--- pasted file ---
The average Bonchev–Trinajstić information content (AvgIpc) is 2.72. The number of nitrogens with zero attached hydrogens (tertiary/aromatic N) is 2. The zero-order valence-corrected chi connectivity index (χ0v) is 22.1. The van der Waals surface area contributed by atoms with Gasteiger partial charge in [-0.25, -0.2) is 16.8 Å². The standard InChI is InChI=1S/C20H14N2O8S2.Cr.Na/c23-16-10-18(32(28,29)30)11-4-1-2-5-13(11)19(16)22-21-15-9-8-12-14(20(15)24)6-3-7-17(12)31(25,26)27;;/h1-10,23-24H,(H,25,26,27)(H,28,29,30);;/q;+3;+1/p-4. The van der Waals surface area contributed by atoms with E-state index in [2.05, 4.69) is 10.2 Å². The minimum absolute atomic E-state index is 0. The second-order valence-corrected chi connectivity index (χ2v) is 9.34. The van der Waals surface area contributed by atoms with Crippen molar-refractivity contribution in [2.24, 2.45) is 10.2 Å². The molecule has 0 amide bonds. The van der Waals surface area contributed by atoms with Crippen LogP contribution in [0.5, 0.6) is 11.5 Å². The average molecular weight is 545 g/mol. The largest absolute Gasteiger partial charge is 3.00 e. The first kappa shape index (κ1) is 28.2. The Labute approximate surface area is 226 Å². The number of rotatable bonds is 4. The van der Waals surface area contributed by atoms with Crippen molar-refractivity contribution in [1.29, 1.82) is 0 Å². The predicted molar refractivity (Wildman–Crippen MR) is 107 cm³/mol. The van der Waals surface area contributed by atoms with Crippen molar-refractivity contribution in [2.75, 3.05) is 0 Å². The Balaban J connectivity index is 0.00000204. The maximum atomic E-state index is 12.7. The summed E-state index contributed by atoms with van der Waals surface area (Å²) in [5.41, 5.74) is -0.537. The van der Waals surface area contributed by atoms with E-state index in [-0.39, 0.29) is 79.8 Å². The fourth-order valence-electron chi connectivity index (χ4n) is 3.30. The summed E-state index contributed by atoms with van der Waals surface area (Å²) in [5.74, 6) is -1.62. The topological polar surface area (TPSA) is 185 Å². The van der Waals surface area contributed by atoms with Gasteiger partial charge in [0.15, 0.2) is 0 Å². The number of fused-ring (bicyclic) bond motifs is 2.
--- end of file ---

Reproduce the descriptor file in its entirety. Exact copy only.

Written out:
The average Bonchev–Trinajstić information content (AvgIpc) is 2.72. The number of nitrogens with zero attached hydrogens (tertiary/aromatic N) is 2. The zero-order valence-corrected chi connectivity index (χ0v) is 22.1. The van der Waals surface area contributed by atoms with Gasteiger partial charge in [-0.25, -0.2) is 16.8 Å². The standard InChI is InChI=1S/C20H14N2O8S2.Cr.Na/c23-16-10-18(32(28,29)30)11-4-1-2-5-13(11)19(16)22-21-15-9-8-12-14(20(15)24)6-3-7-17(12)31(25,26)27;;/h1-10,23-24H,(H,25,26,27)(H,28,29,30);;/q;+3;+1/p-4. The van der Waals surface area contributed by atoms with E-state index in [2.05, 4.69) is 10.2 Å². The minimum absolute atomic E-state index is 0. The second-order valence-corrected chi connectivity index (χ2v) is 9.34. The van der Waals surface area contributed by atoms with Crippen molar-refractivity contribution in [2.24, 2.45) is 10.2 Å². The molecule has 0 amide bonds. The van der Waals surface area contributed by atoms with Crippen LogP contribution in [0.5, 0.6) is 11.5 Å². The average molecular weight is 545 g/mol. The largest absolute Gasteiger partial charge is 3.00 e. The first kappa shape index (κ1) is 28.2. The Labute approximate surface area is 226 Å². The number of rotatable bonds is 4. The van der Waals surface area contributed by atoms with Crippen molar-refractivity contribution in [1.29, 1.82) is 0 Å². The predicted molar refractivity (Wildman–Crippen MR) is 107 cm³/mol. The van der Waals surface area contributed by atoms with Crippen molar-refractivity contribution in [2.75, 3.05) is 0 Å². The Balaban J connectivity index is 0.00000204. The maximum atomic E-state index is 12.7. The summed E-state index contributed by atoms with van der Waals surface area (Å²) in [5.41, 5.74) is -0.537. The van der Waals surface area contributed by atoms with E-state index in [-0.39, 0.29) is 79.8 Å². The fourth-order valence-electron chi connectivity index (χ4n) is 3.30. The summed E-state index contributed by atoms with van der Waals surface area (Å²) in [5.74, 6) is -1.62. The topological polar surface area (TPSA) is 185 Å². The van der Waals surface area contributed by atoms with Gasteiger partial charge in [0.15, 0.2) is 0 Å². The number of fused-ring (bicyclic) bond motifs is 2.